Typed Arrays and Strings
Python provides an implementation of a typed array found inside of the
array library called
array. Because it’s typed, you have to specify what kind of information is being stored in the array at construction. The
list type, although it’s an array, isn’t very densely packed, and that’s due to the fact that any item in the list can be of a different type and therefore a different size. The
array.array is typed, and so sizing is extremely predictable and memory efficient.
'u' is a Unicode character. Notice that the size column here is the minimum size in bytes. This is because, depending on what platform you’re running on, the number of bytes to represent certain things may be larger.
32-bit versus 64-bit platforms will have different sizes for some of these types.
'H' are for signed and unsigned shorts,
'I' for signed and unsigned integers,
'L' for signed and unsigned longs,
'Q' for signed and unsigned long longs,
'f' for float, and
'd' for double. With the exception of the Unicode character and the floats, everything maps to Python’s integer type.
03:23 Why there’s so many has to do with how this is translated into C. If you’re reading in a stream of content from another program, in order to pack it into the array, you may need to know what the C type is.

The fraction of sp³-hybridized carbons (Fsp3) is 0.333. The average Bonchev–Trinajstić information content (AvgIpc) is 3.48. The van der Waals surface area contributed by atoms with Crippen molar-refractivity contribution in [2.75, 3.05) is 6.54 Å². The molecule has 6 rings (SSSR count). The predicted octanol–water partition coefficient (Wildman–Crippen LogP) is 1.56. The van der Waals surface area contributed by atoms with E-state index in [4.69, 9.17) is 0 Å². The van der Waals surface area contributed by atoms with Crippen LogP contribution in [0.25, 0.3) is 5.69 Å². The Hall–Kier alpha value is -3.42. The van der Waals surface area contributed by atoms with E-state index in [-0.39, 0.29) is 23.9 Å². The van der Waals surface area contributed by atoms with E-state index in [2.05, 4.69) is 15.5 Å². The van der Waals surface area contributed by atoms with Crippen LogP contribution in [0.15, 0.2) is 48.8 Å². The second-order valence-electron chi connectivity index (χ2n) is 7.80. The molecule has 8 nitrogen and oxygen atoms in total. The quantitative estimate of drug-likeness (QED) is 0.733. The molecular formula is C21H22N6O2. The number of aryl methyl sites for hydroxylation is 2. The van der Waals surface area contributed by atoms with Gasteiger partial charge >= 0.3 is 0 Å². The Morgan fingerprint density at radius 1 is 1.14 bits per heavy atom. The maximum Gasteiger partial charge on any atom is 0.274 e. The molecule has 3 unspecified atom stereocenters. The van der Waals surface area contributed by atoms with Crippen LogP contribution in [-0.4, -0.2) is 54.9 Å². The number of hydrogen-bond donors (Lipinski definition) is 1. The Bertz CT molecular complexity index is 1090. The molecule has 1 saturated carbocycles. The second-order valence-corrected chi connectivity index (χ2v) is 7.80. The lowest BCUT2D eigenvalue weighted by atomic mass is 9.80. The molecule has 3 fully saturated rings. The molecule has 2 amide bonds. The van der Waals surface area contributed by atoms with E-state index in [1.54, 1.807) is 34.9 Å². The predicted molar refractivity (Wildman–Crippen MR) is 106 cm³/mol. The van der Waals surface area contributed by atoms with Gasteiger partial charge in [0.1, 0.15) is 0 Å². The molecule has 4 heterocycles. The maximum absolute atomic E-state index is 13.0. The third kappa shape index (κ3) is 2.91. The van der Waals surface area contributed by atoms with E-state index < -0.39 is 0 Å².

03:35 This is also important if you’re working with a Python extension which is written inside of the C language. Strings themselves are actually arrays. They’re contiguous memory representations of characters. Prior to Python 3, the string was based on ASCII.
03:53 Starting with Python 3 and moving forward, it’s based on Unicode. Strings are actually immutable—they can’t be changed. Now you might be thinking to yourself, “But I do things to strings all the time!” Well, that’s actually an illusion. Anytime you make a change to a string, that entire string is being replaced with a newly-created string replacing the original. Interestingly enough, there’s no concept of a character in Python. There’s strings of length 1.
04:22 A string which is a word is comprised of an array of strings of length 1. It’s a recursive definition. Because the length of each character is well known, this kind of array is very tightly packed.
Casting the string to a list iterates over each of the characters in the string and assigns it into the list. The variable
letters is a list containing each one of the characters from the original string.
Because this is now a list, you can assign using subscripts. Everything in Python is an object, including strings. One of the methods on a string is
.join(). Using the empty string and the
.join() method on that, you can convert your list back into a string.
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